Lonnie Holthaus and his family have been milking 300 cows near Fennimore, Wis., for the past 15 years or so. “We started from scratch and had to buy everything.” Lonnie says. “I had been working in the dairy equipment sales business for DeLaval and BECO until I contracted Guillain-Barré Syndrome (GBS) and found it difficult to walk or stand for long periods” (Note – GBS is a disorder in which the body’s immune system attacks part of the peripheral nervous system. Symptoms include varying degrees of weakness in the legs.)

Lonnie is the manager and computer whiz with sons Jeremy and Josh, a herdsman and six employees taking care of the herd. “We milk 3X and 6X on fresh cows and have a 33,500-pound herd average,” Lonnie says. “It’s a matter of good water, good air, cow comfort and good management. He admits that because they have only owned the farm for a relatively short time, low milk prices are a challenge.”

My discussion with three construction companies brought the same answers: We are still building, they say. If dairy producers need a barn, parlor, calf facility or whatever, they still go ahead. They want to keep the operation current and modern – you can’t just stop. One builder said “last year we did a lot of remodeling and expansion for existing customers, this year we have jobs with first time customers – I’m not sure what it means.” “The low milk price is a challenge too many dairy producers,” David Kappleman and Jeff Wilke, ag lenders at Denmark State Bank said. “We’ve done some loan adjustments and are working close with our dairy borrowers – it’s farms of all sizes, big, middle size and large. A dairyman can’t control his price but we can help improve farm financial management.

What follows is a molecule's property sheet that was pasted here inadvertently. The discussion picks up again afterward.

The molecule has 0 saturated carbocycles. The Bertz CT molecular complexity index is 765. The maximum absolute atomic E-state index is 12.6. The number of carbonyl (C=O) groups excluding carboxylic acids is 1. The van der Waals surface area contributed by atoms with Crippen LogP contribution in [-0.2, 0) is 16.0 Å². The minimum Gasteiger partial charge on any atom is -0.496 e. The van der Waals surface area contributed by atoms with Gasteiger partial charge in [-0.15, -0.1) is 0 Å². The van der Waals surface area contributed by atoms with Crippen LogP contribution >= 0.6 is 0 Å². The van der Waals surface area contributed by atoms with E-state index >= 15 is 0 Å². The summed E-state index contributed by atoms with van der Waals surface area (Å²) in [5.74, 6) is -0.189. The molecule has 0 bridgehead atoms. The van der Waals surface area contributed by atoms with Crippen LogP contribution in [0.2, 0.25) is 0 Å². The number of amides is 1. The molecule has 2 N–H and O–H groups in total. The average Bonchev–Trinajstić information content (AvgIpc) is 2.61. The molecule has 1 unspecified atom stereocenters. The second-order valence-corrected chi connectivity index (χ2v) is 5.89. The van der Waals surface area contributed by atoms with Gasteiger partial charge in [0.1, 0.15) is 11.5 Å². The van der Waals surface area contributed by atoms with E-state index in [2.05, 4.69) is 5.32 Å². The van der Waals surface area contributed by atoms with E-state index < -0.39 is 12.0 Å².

It was a great two days for producers of all sizes, all ages and of varying management skills. It was also an audience of top farmers – that’s the kind that come to meeting where there is a lot of learning going on. I remember well my days as a county extension agent in Clark county and how it was always the top farmers that came to educational meetings – those who needed the help stayed home. It remains so.

Three new members were elected to PDPW board of directors: Andy Buttles milks 1200 cows with his wife Lyn at Stone-Front Farm, Lancaster; Katy Schmidt, Fox Lake, milks 500 cows on 2,000 acres at Tri-Fecta Farms Inc. with her siblings Kari and Nick; and Steven Orth, at Orthland Dairy, Cleveland, milks 800 cows on 1600 acres with his mother Maxine and brother Joel. A final note – the annual banquet was indeed an event as directors from past and present, advisors and staff were introduced – we wondered if the stage was strong enough to hold them up – it did. True, I didn’t know what the future was going to be 25 years ago, when I attended that first conference – now I know. You can get more info at pdpw.org and perhaps become a member. Why not?